How Climate change impacts organisms on different timescales (lecture 16 17)
Lecture 16: unit 8
Why be concerned:
1. Biological Impacts: biodiversity changes, disease, migration
2. Political and economical impacts : Arctic sovereignty, natural resources, environmental policy
3. Aesthetics: landscapes, tourism
4. Cultural changes: traditional hunting practices
Time domains for temperature change: (time scales)
1. acute :
● duration minutes to hours, daily
● biological response/outcome:
○ behavioural adjustment (sit in water),
○ physiological response (sweating),
● duration: days to weeks, seasonal
● biological response/outcome
○ range change
○ acclimatization to new thermal regime
● duration: multiple generations, climate changes
● biological response/outcome
○ extirpation/ or extinction
● The Arctic has a rich diversity of mosses and lichens, as well as flowering plants, sedges, grasses, shrubs,
and (below certain latitudes) some trees.
● Plants face both a short growing season and challenges related to extreme cold.
● Vascular plants in the Arctic tend to be small and freeze tolerant.
● Lichens are suited to these harsh conditions because they lack roots, do not require soil, and are tolerant of
desiccation and very low temperatures
○ Lichens are composite organisms. There are 2 parts: an algal component and a fungal component.
○ The alga is able to convert solar energy and CO into carbohydrates and O .
○ Fungi require a food source and use the carbohydrates generated by the alga for fuel. Fungi also require 2 to metabolize carbohydrates.
Despite very cold winter temperatures some Arctic birds and mammals remain active, whereas others enter
hibernation and lower body temperature
Endotherms: (meaning “inside heat”) are animals that can generate their own internal heat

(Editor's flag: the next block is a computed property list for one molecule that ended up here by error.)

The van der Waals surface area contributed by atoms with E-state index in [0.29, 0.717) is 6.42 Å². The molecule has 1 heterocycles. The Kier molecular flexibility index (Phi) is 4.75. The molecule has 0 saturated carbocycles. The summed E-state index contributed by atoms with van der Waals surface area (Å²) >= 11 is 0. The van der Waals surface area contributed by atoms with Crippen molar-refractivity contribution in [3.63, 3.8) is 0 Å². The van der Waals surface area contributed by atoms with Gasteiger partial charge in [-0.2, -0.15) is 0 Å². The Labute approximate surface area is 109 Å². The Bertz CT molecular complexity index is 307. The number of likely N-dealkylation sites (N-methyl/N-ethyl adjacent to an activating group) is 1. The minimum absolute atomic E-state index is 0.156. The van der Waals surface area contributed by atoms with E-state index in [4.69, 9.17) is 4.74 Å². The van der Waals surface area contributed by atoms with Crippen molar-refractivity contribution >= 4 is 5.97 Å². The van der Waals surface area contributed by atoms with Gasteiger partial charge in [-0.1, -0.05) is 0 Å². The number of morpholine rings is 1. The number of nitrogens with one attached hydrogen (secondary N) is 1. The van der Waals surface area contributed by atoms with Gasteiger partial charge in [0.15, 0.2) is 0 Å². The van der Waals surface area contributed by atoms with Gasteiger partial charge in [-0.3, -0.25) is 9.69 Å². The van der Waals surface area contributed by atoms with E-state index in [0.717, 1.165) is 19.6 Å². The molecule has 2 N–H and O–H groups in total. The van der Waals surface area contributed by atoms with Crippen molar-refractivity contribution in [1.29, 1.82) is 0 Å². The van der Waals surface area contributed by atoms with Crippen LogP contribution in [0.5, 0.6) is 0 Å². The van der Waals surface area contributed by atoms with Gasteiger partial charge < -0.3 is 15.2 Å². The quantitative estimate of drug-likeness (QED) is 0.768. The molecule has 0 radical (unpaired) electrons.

Ectotherms: (meaning “outside heat”) are animals such as fishes (and amphibians, reptiles, and
invertebrates) that rely on environmental sources of heat to maintain body temperature.
Evolution: the study of both adaptive and nonadaptive change over time in populations, the
origin and extinction of species and the relationships among living things.
Ecology: the study of interrelationships between organisms and both living (biotic) and non
living (abiotic) components of their environment.
Physiology: the study of organisms structure and function including homeostasis and
encompassing cells, tissues, organs, and body systems.
subArctic regions : of Canada (e.g., Churchill, Manitoba) contain a wide variety of both aquatic
and terrestrial ecosystems, each characterized by different abiotic and biotic factors.
high Arctic : near the communities of Resolute and Devon Island, the terrestrial environment is
dominated by tundra. However, even at very high latitudes, there are both freshwater (rivers,
ponds, lakes) and marine (Arctic ocean) habitats.
Impacts on different levels:
● Molecule: Temperature impacts the motion of molecules. Higher temperatures increase motion, lower
temperatures decrease motion. The increase or decrease in kinetic energy of molecules is a molecular
● Macromolecules: (e.g. lipids, proteins, nucleic acids) are sensitive to temperature change.
○ For example, enzymes act as catalysts to speed up reactions within cells. Enzymes typically